Mode of life and soft body shape of heteromorph ammonites
ABSTRACT Ebel, K. 1992 04 15: Mode of life and soft body shape of heteromorph ammonites. Lethaia, Vol. 25, pp. 179–193. Oslo. ISSN 0024–1164.Using the idea of a benthic mode of life for ammonites, based on a gastropod-like shell position, it is possible to reconstruct the development of all heteromorph ammonites by regarding single growth stages and the presumable acting forces. The reconstruction of shell formation, particularly the final shell position of heteromorphs with a hook, indicates that the soft body of the ammonite animal was considerably larger than comparison with the present-day Nautilus would suggest.
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ABSTRACT: Previous analyses of ammonite functional morphology have assumed that the animal filled the entire body chamber, and that movement of the animal (such as withdrawal of the head and arms into the shell) had little effect on orientation. An alternative anatomy is proposed here: the ammonite animal was small, mobile, and capable of moving away from the aperture when threatened. The effect of this anatomy on the hydrostatics of aspinoconic, ancycloconic, and hamiticonic heteromorph ammonites is analysed. This analysis suggests that movement of the body would significantly alter the distribution of mass and hence orientation.
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ABSTRACT: A review of fossil evidence supports a pelagic mode of life (in the water column) of ammonoids, but they may have spent their life close to the seabottom (demersal), planktonically, or nektonically depending upon the ontogenetic stage and taxon. There are good indications for a planktonic mode of life of ammonoid hatchlings, but a broad range of reproductive strategies might have existed (egglaying, fecundity). Isotope and biogeographical studies indicate that some forms migrated or swam for considerable distances, whereas others may have been primarily transported by oceanic currents during early and/or late ontogeny. Diverse ammonoid habitats are also supported by evidence from predator–prey relationships derived from characteristic injuries and exceptional fossil finds, which indicate chiefly predatory or scavenging lifestyles. Sublethal injuries preserved in some ammonoid shells, as well as rare stomach and coprolite contents, provide evidence of predation by other cephalopods, arthropods and various jawed vertebrates. Various lines of evidence suggest that different groups of ammonoids had quite different ecologies, but shell shape alone can only give upper constraints on ammonoid capabilities, a matter that needs to be considered when interpreting their diversity and evolutionary history.Journal of Zoology 04/2014; 292(4):229-241. DOI:10.1111/jzo.12118 · 1.95 Impact Factor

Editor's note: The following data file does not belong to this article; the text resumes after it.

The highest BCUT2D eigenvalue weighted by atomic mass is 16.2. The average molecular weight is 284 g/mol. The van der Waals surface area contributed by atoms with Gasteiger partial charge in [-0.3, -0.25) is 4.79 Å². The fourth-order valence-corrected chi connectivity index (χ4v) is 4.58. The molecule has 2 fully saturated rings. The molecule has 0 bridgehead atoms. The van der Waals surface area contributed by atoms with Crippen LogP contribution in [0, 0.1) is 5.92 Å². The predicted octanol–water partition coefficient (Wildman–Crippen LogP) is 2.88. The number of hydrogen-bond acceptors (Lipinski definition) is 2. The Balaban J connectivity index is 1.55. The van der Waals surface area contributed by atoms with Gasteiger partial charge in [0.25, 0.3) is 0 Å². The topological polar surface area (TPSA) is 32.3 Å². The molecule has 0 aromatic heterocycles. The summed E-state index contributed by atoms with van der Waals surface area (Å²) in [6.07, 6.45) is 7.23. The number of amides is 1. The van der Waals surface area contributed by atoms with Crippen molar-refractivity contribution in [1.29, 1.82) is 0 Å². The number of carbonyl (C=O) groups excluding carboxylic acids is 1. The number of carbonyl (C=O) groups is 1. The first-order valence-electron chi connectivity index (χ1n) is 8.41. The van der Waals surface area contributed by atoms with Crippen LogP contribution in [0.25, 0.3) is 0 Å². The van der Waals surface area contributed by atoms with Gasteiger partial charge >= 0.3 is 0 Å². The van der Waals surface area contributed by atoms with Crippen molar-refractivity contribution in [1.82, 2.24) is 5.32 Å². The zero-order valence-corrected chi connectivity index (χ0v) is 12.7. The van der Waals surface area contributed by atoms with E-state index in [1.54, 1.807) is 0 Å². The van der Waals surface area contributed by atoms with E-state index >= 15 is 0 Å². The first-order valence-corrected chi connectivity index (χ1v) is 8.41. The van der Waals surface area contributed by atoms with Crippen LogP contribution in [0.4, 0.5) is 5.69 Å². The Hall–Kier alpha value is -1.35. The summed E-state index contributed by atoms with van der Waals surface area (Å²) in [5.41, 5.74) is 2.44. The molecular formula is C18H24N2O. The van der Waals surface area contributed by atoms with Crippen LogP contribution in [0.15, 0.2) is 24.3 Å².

Article: Ammonites as Cartesian Divers[Show abstract] [Hide abstract]
ABSTRACT: Many constructional and taphonomic incongruencies dissolve if ammonites are modeled as active Cartesian divers, whose last septum remained a rubber-like, uncalcified membrane until the next chamber cycle began. If the prochoanitic invagination of the septal mantle served as a gas gland able to produce gas at or above ambient pressure, the chamber behind could be operated like a swim bladder by sutural muscles spanning across the septal mantle. Other septal functions probably served as evolutionary stepping stones on the way to this unique design.Palaios 12/1995; 10(6):493. DOI:10.2307/3515089 · 1.90 Impact Factor